Stretching for 10 minutes a day can lessen the symptoms of menopause and depression, according to research carried out by the North American Menopause Society.
However, the evidence for the claim does not entirely stand up to scrutiny (see our expert analysis below).
The researchers analysed the effects of light exercise on 40 menopausal women between the ages of 40 and 61. They compared this information with data on the amount of times they experienced hot flushes, chills, aches and sleep disruption.
Twenty of the women were told to stretch for 10 minutes a day before bed for three weeks, and the other 20 were told to do no exercise.
At the beginning of the study, the groups gave generally similar answers in a questionnaire about their mood and menopause symptoms. The women in the stretching group had improved scores on both sets of questions after three weeks, although both groups reported no change in the number of hot flushes.
Dr JoAnn Pinkerton, executive director of the society, said: ‘If women were to exercise with light walking 30 minutes daily and then stretch for 10 minutes, they might improve their health, menopausal symptoms, mood and cognition and, if stretching helps sleep, improve their sleep.
‘It is impossible to tell if the positive effect found from stretching on menopausal and depressive symptoms was due to the stretching, the increased movement, or not doing whatever they normally do during the 10 minutes before bed such as eat, smoke or drink.’
Unfortunately this study relies on a small number of subjects in a specific group (40 Japanese women aged 40-61 who were asked to stretch for 10 minutes daily before bed). Such a small number of subjects limits the power and generalisability of the results.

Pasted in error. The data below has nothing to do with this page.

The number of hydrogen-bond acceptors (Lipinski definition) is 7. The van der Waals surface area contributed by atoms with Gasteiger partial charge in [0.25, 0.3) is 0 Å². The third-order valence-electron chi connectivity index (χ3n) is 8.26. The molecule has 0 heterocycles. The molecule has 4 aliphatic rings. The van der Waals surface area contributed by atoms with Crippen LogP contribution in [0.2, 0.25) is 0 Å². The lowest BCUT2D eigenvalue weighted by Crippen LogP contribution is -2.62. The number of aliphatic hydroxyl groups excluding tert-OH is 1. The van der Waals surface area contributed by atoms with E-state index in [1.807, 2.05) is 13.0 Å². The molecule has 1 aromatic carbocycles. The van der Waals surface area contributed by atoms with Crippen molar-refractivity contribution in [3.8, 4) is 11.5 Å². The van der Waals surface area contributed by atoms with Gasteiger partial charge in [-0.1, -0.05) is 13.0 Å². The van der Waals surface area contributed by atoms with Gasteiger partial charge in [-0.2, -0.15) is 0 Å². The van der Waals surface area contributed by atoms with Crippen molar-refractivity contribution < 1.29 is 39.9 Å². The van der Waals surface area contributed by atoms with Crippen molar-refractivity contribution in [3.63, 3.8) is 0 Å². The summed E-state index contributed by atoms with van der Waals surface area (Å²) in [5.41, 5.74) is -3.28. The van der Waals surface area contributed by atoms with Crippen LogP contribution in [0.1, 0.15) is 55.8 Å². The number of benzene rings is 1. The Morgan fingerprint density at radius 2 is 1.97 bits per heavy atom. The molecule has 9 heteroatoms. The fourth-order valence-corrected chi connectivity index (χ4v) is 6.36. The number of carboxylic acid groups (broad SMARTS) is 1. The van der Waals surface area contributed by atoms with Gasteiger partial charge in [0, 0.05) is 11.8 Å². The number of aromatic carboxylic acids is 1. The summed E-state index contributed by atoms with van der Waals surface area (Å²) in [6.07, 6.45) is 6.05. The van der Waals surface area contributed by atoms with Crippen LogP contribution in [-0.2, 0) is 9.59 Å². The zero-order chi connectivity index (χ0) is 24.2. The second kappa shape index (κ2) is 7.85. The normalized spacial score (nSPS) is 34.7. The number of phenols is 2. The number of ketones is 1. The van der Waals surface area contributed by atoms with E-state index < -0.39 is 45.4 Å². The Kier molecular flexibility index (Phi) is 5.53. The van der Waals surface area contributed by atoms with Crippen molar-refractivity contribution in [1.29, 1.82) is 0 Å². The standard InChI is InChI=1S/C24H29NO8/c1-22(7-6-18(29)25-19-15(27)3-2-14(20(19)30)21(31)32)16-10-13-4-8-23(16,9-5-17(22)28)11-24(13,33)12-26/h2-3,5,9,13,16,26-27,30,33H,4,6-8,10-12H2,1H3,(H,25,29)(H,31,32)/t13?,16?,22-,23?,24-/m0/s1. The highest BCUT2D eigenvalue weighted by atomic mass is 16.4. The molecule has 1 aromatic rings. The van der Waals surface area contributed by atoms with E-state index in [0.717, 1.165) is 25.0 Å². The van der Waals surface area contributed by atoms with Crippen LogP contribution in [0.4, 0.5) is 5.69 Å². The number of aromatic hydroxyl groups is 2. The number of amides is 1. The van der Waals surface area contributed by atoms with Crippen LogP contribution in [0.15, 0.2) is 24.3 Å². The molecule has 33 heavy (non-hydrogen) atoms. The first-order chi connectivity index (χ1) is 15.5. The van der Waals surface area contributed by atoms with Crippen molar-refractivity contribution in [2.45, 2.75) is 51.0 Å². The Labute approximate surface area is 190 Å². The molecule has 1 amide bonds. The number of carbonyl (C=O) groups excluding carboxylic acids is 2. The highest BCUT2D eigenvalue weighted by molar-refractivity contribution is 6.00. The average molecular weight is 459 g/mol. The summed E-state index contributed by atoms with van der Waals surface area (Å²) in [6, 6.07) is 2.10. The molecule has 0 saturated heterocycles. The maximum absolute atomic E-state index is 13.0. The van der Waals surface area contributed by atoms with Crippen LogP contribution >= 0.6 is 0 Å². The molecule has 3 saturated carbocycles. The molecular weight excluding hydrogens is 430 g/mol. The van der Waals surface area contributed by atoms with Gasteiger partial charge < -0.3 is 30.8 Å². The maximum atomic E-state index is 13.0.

Menopausal symptoms were self-reported and as such were subject to a degree of subjectivity, though to the researchers’ credit standardised indices were used (the Simplified Menopausal Index and the Self-Rating Depression Scale) and a degree of randomisation was employed.
However, the study lacked an effective control group — the comparison group was not assigned a task to do before bed and so was not able to report any improvement in their symptoms.
It is also surprising that there was a compliance rate of just 75 per cent in a programme which lasted only three weeks, but there was nonetheless an observed reduction in the severity of symptoms reported using these scales.
This study should ideally be repeated in a larger, more diverse group of postmenopausal women and with a suitably active control group in order to draw useful, meaningful results from the researchers’ observations.
Research score: 1/5